Ninety-nine percent of victims of domestic violence experience financial abuse.  For many survivors of domestic violence, the journey toward economic stability can be an uphill challenge.
NNEDV’s Economic Justice project was founded to respond to, address, and prevent financial abuse. We work to:
- Strengthen victim advocates’ financial capabilities to better assist survivors of domestic violence moving from short-term safety to long-term security. Using the Moving Ahead through Financial Management curriculum, we employ our signature Train-the-Trainer approach to deliver financial literacy lessons to victim advocates across the United States through our network of state and territory domestic violence coalitions and their local member programs.
- Support survivors of domestic violence in rebuilding credit scores damanged as a result of financial abuse through our Independence Project.
- Inform advocates about personal finance tools, resources, and the most recent research available in the field of financial literacy and capability through NNEDV’s exclusive listservs and newsletters.
In partnership with The Allstate Foundation and the U.S. state and territorial coalitions against domestic violence, NNEDV’s Economic Justice Project delivers financial literacy information with tools like the Moving Ahead Through Financial Management curriculum, webinars, and grants that support economic justice and empowerment programs for survivors of abuse.
Since 2005, NNEDV’s Economic Justice Project has coordinated and provided technical assistance for the following Allstate Foundation grant programs:
- The Moving Ahead Through Financial Management Curriculum Grant Program provides curriculum materials and funding to state coalitions that work with local programs to train advocates in their state.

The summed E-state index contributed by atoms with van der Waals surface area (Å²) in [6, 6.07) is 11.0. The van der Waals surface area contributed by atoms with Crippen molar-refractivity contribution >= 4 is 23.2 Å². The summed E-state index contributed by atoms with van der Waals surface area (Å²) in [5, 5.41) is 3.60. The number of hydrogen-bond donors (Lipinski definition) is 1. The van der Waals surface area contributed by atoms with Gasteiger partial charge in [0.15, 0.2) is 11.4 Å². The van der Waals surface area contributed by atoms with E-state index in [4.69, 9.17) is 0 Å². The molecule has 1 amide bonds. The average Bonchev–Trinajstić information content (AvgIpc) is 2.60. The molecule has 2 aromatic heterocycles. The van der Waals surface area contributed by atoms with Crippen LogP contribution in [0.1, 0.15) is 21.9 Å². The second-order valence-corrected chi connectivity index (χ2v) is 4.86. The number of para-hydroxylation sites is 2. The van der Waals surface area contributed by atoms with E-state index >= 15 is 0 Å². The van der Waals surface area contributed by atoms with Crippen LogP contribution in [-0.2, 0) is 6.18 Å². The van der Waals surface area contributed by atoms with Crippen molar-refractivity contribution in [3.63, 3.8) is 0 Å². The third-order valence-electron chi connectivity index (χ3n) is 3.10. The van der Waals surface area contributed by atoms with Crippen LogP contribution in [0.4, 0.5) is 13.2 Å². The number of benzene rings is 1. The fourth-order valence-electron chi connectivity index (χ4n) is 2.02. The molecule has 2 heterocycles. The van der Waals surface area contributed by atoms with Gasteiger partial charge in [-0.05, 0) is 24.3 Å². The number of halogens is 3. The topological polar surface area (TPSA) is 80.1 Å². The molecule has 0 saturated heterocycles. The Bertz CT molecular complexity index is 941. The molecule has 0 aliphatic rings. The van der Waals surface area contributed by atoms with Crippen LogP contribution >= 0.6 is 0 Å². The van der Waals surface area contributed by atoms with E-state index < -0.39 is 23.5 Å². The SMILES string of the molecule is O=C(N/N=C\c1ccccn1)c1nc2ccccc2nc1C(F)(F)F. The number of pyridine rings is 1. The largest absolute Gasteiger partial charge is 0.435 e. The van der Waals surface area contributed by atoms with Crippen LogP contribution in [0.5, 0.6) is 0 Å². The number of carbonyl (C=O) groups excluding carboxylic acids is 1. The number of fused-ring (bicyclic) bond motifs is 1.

- The Moving Ahead Economic Empowerment Grant Program has awarded over $2 million to state domestic violence coalitions to help survivors move from short-term safety to long-term security, research economic abuse, and support new services. Grant focus areas include matched savings programs, financial education, micro-enterprise, and job readiness programs.
[NEW!] The Independence Project
In partnership with Verizon Wireless and with seed funding from Thirty-One Gifts, NNEDV launched the Independence Project, a credit-building program for survivors of domestic violence. Because many survivors experience financial abuse, credit building micro-loans are an important tool to help survivors improve their credit scores. A higher credit score can increase a survivors’ access to a range of economic resources, including lower interest credit cards and loans.
Learn more about the Independence Project here.
Technical Assistance and Online Resource Platform
We deliver financial literacy and economic justice resources and information to our members and the general public through our website, exclusive listservs, webinars, trainings, and one-on-one consultations.
We also compile and organize relevant research on a wide range of financial literacy topics and engage in a variety of outreach activities to help give survivors a voice with financial education stakeholders at the national level. This project is greatly enhanced through the ongoing commitment of dedicated partners who understand the importance of ending domestic violence through financial education and independence.
 Adams, Adrienne E. “Measuring the Effects of Domestic Violence on Women’s Financial Well-being.” CFS Research Brief 2011-5.6.